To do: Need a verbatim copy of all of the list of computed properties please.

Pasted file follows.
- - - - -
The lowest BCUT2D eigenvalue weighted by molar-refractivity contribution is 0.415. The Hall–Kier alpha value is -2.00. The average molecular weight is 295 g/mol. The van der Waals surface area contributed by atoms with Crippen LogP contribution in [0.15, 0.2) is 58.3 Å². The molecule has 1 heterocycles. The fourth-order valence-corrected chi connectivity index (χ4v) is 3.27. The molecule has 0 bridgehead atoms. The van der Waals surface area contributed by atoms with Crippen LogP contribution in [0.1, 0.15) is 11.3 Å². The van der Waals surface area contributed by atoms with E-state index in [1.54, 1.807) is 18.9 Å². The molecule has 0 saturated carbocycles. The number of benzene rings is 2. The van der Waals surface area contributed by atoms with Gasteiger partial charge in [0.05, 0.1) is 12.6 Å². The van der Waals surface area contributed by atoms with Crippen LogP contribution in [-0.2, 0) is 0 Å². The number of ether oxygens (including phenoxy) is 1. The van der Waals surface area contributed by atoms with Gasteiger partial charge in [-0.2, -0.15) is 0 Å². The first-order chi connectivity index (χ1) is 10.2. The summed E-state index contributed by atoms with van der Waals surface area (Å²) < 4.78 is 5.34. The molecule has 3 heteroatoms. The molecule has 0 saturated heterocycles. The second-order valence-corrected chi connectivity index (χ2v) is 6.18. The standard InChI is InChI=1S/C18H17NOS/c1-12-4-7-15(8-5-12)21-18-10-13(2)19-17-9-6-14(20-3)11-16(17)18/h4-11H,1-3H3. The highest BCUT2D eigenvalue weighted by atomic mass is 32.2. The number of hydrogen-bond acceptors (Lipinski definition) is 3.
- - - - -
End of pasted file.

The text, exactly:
The lowest BCUT2D eigenvalue weighted by molar-refractivity contribution is 0.415. The Hall–Kier alpha value is -2.00. The average molecular weight is 295 g/mol. The van der Waals surface area contributed by atoms with Crippen LogP contribution in [0.15, 0.2) is 58.3 Å². The molecule has 1 heterocycles. The fourth-order valence-corrected chi connectivity index (χ4v) is 3.27. The molecule has 0 bridgehead atoms. The van der Waals surface area contributed by atoms with Crippen LogP contribution in [0.1, 0.15) is 11.3 Å². The van der Waals surface area contributed by atoms with E-state index in [1.54, 1.807) is 18.9 Å². The molecule has 0 saturated carbocycles. The number of benzene rings is 2. The van der Waals surface area contributed by atoms with Gasteiger partial charge in [0.05, 0.1) is 12.6 Å². The van der Waals surface area contributed by atoms with Crippen LogP contribution in [-0.2, 0) is 0 Å². The number of ether oxygens (including phenoxy) is 1. The van der Waals surface area contributed by atoms with Gasteiger partial charge in [-0.2, -0.15) is 0 Å². The first-order chi connectivity index (χ1) is 10.2. The summed E-state index contributed by atoms with van der Waals surface area (Å²) < 4.78 is 5.34. The molecule has 3 heteroatoms. The molecule has 0 saturated heterocycles. The second-order valence-corrected chi connectivity index (χ2v) is 6.18. The standard InChI is InChI=1S/C18H17NOS/c1-12-4-7-15(8-5-12)21-18-10-13(2)19-17-9-6-14(20-3)11-16(17)18/h4-11H,1-3H3. The highest BCUT2D eigenvalue weighted by atomic mass is 32.2. The number of hydrogen-bond acceptors (Lipinski definition) is 3.